Norovirus outbreaks reported in Alabama assisted living facilities and schools, ADPH
DOTHAN, Ala. (WTVY) - Over the last month, some Alabama schools, day cares and assisted living facilities experienced Norovirus outbreaks according to the Alabama Department of Public Health.
In the previous four weeks leading up to March 29, 2023 there were 11 norovirus-like or norovirus outbreaks reported to the ADPH Infectious Diseases and Outbreaks Division.
This virus is one of several infectious illnesses that causes gastro-intestinal symptoms like vomiting, diarrhea, and fever.
Dr. Wes Stubblefield said it is very contagious. The virus spreads rapidly person to person through contamination like hands, surfaces, and objects.
Health experts recommend a person with Norovirus or who is experiencing those symptoms, drink plenty of liquids to replace fluid loss and prevent dehydration.
Dr. Stubblefield said most GI illnesses resolve without seeking medical care. He said the reason for someone to seek medical attention is if they develop symptoms like dehydration. This is typically more common for the elderly, young children, and those with underlying health conditions.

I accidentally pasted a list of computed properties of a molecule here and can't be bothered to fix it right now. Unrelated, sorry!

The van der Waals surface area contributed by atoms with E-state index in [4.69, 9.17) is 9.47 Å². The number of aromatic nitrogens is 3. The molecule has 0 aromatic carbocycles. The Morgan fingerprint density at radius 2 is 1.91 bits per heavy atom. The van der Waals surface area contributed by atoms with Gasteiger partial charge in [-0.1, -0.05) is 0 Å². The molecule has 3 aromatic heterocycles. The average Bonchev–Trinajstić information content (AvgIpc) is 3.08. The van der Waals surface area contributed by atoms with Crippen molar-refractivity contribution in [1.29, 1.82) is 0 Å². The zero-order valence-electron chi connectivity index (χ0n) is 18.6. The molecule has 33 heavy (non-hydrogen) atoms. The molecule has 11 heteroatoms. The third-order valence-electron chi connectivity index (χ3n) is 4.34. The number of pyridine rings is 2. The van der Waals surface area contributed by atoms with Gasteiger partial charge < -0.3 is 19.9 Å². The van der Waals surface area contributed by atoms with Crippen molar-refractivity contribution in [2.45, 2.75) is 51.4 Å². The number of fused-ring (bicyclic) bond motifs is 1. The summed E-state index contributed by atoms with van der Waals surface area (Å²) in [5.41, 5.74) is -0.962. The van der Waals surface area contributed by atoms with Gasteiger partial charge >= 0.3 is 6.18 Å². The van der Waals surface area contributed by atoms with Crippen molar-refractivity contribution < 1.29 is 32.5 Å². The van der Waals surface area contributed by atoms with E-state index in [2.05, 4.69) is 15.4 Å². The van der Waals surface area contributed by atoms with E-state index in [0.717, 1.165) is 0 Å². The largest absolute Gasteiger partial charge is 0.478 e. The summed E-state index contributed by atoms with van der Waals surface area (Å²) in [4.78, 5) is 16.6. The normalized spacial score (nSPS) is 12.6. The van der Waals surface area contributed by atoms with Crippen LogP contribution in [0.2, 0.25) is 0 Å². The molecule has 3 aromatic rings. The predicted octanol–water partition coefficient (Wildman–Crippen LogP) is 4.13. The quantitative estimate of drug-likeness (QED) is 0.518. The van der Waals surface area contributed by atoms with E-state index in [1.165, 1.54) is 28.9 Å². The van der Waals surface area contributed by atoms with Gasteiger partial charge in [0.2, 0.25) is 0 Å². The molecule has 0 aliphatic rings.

A person usually develops symptoms 12 to 48 hours of exposure and most people with the norovirus illness get better within 1 to 3 days, according to the CDC.
Dr. Stubblefield shares some advice to keep in mind to prevent catching or spreading this virus.
“We recommend people keep their hands clean, especially when they are caring for someone,” Dr. Stubblefield said. “If children are in diapers or have trouble cleaning themselves they [caretakers] need to make sure they sanitize surfaces. Make sure if you have these symptoms that you are cautious with things like preparing food, and make sure you keep your hands clean and other surfaces cleaned.”
Dr. Stubblefield said if you do have Norovirus like symptoms, it may difficult to tell if it is Norovirus or another virus.
“If people come into contact with someone who has vomiting and diarrhea it may be unlikely that you would know that it is norovirus unless it was part of a particular outbreak,” Dr. Stubblefield said. “As many times, people with vomiting and diarrhea aren’t tested for the particularly dozens of viruses that may cause these symptoms.”
The CDC reports there is no vaccine to prevent norovirus infection and no drug to treat it.
To prevent getting or spreading Norovirus the CDC encourages people to practice proper hand hygiene, wash foods like fruits, vegetables and seafood thoroughly, disinfect contaminated surfaces, and wash laundry thoroughly.
The CDC also advises those who are sick to not prepare food or care for others.
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